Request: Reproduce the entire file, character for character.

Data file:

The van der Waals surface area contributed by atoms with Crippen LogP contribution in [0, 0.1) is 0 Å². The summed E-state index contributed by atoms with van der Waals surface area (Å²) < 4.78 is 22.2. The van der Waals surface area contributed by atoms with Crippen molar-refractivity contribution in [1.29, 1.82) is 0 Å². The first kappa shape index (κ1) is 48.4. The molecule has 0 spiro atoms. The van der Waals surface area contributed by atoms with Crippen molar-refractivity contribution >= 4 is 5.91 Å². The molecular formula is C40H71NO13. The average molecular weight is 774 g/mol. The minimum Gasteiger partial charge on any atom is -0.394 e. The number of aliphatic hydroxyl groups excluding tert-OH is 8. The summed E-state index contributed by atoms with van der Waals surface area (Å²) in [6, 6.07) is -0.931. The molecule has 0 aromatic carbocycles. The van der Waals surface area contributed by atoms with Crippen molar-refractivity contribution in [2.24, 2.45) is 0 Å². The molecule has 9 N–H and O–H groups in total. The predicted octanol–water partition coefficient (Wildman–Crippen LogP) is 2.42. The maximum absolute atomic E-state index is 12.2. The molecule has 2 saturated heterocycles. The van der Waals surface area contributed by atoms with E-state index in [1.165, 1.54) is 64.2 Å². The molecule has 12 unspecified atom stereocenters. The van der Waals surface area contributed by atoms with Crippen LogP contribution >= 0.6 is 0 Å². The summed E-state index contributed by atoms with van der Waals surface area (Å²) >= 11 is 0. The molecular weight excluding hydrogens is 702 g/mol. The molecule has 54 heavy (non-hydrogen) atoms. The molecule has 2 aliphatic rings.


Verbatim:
The van der Waals surface area contributed by atoms with Crippen LogP contribution in [0, 0.1) is 0 Å². The summed E-state index contributed by atoms with van der Waals surface area (Å²) < 4.78 is 22.2. The van der Waals surface area contributed by atoms with Crippen molar-refractivity contribution in [1.29, 1.82) is 0 Å². The first kappa shape index (κ1) is 48.4. The molecule has 0 spiro atoms. The van der Waals surface area contributed by atoms with Crippen molar-refractivity contribution >= 4 is 5.91 Å². The molecular formula is C40H71NO13. The average molecular weight is 774 g/mol. The minimum Gasteiger partial charge on any atom is -0.394 e. The number of aliphatic hydroxyl groups excluding tert-OH is 8. The summed E-state index contributed by atoms with van der Waals surface area (Å²) in [6, 6.07) is -0.931. The molecule has 0 aromatic carbocycles. The van der Waals surface area contributed by atoms with Crippen molar-refractivity contribution in [2.24, 2.45) is 0 Å². The molecule has 9 N–H and O–H groups in total. The predicted octanol–water partition coefficient (Wildman–Crippen LogP) is 2.42. The maximum absolute atomic E-state index is 12.2. The molecule has 2 saturated heterocycles. The van der Waals surface area contributed by atoms with E-state index in [1.165, 1.54) is 64.2 Å². The molecule has 12 unspecified atom stereocenters. The van der Waals surface area contributed by atoms with Crippen LogP contribution >= 0.6 is 0 Å². The summed E-state index contributed by atoms with van der Waals surface area (Å²) >= 11 is 0. The molecular weight excluding hydrogens is 702 g/mol. The molecule has 54 heavy (non-hydrogen) atoms. The molecule has 2 aliphatic rings.